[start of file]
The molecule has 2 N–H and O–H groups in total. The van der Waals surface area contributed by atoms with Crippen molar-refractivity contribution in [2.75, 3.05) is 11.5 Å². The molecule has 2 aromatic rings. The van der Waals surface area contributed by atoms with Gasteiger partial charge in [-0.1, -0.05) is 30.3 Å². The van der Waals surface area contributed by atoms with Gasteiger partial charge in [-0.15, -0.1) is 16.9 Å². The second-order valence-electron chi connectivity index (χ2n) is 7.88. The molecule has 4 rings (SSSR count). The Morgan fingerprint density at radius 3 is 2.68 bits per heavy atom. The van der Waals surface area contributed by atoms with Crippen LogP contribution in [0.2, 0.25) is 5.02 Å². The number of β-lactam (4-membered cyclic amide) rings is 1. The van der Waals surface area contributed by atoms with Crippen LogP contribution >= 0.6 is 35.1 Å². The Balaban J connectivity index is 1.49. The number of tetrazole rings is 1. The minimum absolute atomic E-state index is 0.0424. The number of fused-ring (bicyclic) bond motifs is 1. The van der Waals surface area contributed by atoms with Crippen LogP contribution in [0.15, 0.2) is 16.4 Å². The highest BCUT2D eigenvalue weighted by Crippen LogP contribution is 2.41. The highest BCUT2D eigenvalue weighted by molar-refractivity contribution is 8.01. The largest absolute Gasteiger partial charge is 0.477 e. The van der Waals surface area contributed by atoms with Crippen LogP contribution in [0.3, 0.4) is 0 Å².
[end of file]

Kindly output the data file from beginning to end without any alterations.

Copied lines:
The molecule has 2 N–H and O–H groups in total. The van der Waals surface area contributed by atoms with Crippen molar-refractivity contribution in [2.75, 3.05) is 11.5 Å². The molecule has 2 aromatic rings. The van der Waals surface area contributed by atoms with Gasteiger partial charge in [-0.1, -0.05) is 30.3 Å². The van der Waals surface area contributed by atoms with Gasteiger partial charge in [-0.15, -0.1) is 16.9 Å². The second-order valence-electron chi connectivity index (χ2n) is 7.88. The molecule has 4 rings (SSSR count). The Morgan fingerprint density at radius 3 is 2.68 bits per heavy atom. The van der Waals surface area contributed by atoms with Crippen LogP contribution in [0.2, 0.25) is 5.02 Å². The number of β-lactam (4-membered cyclic amide) rings is 1. The van der Waals surface area contributed by atoms with Crippen LogP contribution >= 0.6 is 35.1 Å². The Balaban J connectivity index is 1.49. The number of tetrazole rings is 1. The minimum absolute atomic E-state index is 0.0424. The number of fused-ring (bicyclic) bond motifs is 1. The van der Waals surface area contributed by atoms with Crippen LogP contribution in [0.15, 0.2) is 16.4 Å². The highest BCUT2D eigenvalue weighted by Crippen LogP contribution is 2.41. The highest BCUT2D eigenvalue weighted by molar-refractivity contribution is 8.01. The largest absolute Gasteiger partial charge is 0.477 e. The van der Waals surface area contributed by atoms with Crippen LogP contribution in [0.3, 0.4) is 0 Å².